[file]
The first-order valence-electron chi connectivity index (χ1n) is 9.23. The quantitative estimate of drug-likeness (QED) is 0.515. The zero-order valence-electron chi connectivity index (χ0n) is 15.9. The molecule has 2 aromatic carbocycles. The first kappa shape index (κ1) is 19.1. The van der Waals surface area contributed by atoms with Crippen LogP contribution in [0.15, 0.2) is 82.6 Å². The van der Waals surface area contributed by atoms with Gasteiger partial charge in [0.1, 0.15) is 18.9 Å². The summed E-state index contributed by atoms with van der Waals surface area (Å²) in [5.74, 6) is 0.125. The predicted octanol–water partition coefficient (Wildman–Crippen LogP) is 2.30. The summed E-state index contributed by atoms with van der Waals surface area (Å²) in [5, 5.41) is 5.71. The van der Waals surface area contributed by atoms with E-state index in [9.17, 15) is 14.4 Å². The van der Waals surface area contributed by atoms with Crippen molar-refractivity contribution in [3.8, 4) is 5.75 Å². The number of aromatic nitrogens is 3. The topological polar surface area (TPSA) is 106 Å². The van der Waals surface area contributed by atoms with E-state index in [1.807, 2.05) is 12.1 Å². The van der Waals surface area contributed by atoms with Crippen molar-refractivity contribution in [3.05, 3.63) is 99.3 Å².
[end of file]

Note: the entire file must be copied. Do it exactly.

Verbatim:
The first-order valence-electron chi connectivity index (χ1n) is 9.23. The quantitative estimate of drug-likeness (QED) is 0.515. The zero-order valence-electron chi connectivity index (χ0n) is 15.9. The molecule has 2 aromatic carbocycles. The first kappa shape index (κ1) is 19.1. The van der Waals surface area contributed by atoms with Crippen LogP contribution in [0.15, 0.2) is 82.6 Å². The van der Waals surface area contributed by atoms with Gasteiger partial charge in [0.1, 0.15) is 18.9 Å². The summed E-state index contributed by atoms with van der Waals surface area (Å²) in [5.74, 6) is 0.125. The predicted octanol–water partition coefficient (Wildman–Crippen LogP) is 2.30. The summed E-state index contributed by atoms with van der Waals surface area (Å²) in [5, 5.41) is 5.71. The van der Waals surface area contributed by atoms with E-state index in [9.17, 15) is 14.4 Å². The van der Waals surface area contributed by atoms with Crippen molar-refractivity contribution in [3.8, 4) is 5.75 Å². The number of aromatic nitrogens is 3. The topological polar surface area (TPSA) is 106 Å². The van der Waals surface area contributed by atoms with E-state index in [1.807, 2.05) is 12.1 Å². The van der Waals surface area contributed by atoms with Crippen molar-refractivity contribution in [3.05, 3.63) is 99.3 Å².